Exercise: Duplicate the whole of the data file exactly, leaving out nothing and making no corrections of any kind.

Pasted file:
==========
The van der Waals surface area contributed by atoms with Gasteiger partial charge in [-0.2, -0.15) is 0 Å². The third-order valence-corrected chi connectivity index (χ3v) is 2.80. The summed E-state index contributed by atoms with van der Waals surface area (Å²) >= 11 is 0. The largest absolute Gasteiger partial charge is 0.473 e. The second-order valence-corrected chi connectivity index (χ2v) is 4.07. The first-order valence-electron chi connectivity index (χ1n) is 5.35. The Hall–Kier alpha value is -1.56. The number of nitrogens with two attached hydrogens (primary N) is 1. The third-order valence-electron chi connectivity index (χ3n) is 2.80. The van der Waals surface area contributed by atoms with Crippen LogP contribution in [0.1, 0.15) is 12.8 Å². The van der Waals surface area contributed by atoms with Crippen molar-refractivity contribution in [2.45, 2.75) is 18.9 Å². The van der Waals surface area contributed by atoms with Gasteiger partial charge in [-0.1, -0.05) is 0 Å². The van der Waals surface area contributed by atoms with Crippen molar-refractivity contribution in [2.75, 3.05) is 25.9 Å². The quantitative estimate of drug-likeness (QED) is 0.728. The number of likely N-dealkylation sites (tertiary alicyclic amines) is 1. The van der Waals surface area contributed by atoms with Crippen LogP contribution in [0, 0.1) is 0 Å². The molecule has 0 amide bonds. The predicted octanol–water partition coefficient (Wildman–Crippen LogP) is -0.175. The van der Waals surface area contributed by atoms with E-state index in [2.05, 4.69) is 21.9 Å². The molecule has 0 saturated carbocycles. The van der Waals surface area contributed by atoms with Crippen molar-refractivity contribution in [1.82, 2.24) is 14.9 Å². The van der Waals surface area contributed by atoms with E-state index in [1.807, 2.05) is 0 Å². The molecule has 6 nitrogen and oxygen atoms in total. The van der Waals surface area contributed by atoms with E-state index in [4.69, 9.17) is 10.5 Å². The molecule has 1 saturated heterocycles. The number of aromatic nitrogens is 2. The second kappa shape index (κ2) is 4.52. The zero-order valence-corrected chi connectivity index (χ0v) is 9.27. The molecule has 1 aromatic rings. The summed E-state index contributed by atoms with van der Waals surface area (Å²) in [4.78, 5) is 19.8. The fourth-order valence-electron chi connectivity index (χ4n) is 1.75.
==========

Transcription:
The van der Waals surface area contributed by atoms with Gasteiger partial charge in [-0.2, -0.15) is 0 Å². The third-order valence-corrected chi connectivity index (χ3v) is 2.80. The summed E-state index contributed by atoms with van der Waals surface area (Å²) >= 11 is 0. The largest absolute Gasteiger partial charge is 0.473 e. The second-order valence-corrected chi connectivity index (χ2v) is 4.07. The first-order valence-electron chi connectivity index (χ1n) is 5.35. The Hall–Kier alpha value is -1.56. The number of nitrogens with two attached hydrogens (primary N) is 1. The third-order valence-electron chi connectivity index (χ3n) is 2.80. The van der Waals surface area contributed by atoms with Crippen LogP contribution in [0.1, 0.15) is 12.8 Å². The van der Waals surface area contributed by atoms with Crippen molar-refractivity contribution in [2.45, 2.75) is 18.9 Å². The van der Waals surface area contributed by atoms with Gasteiger partial charge in [-0.1, -0.05) is 0 Å². The van der Waals surface area contributed by atoms with Crippen molar-refractivity contribution in [2.75, 3.05) is 25.9 Å². The quantitative estimate of drug-likeness (QED) is 0.728. The number of likely N-dealkylation sites (tertiary alicyclic amines) is 1. The van der Waals surface area contributed by atoms with Crippen LogP contribution in [0, 0.1) is 0 Å². The molecule has 0 amide bonds. The predicted octanol–water partition coefficient (Wildman–Crippen LogP) is -0.175. The van der Waals surface area contributed by atoms with E-state index in [2.05, 4.69) is 21.9 Å². The molecule has 0 saturated carbocycles. The van der Waals surface area contributed by atoms with Crippen molar-refractivity contribution in [1.82, 2.24) is 14.9 Å². The van der Waals surface area contributed by atoms with E-state index in [1.807, 2.05) is 0 Å². The molecule has 6 nitrogen and oxygen atoms in total. The van der Waals surface area contributed by atoms with E-state index in [4.69, 9.17) is 10.5 Å². The molecule has 1 saturated heterocycles. The number of aromatic nitrogens is 2. The second kappa shape index (κ2) is 4.52. The zero-order valence-corrected chi connectivity index (χ0v) is 9.27. The molecule has 1 aromatic rings. The summed E-state index contributed by atoms with van der Waals surface area (Å²) in [4.78, 5) is 19.8. The fourth-order valence-electron chi connectivity index (χ4n) is 1.75.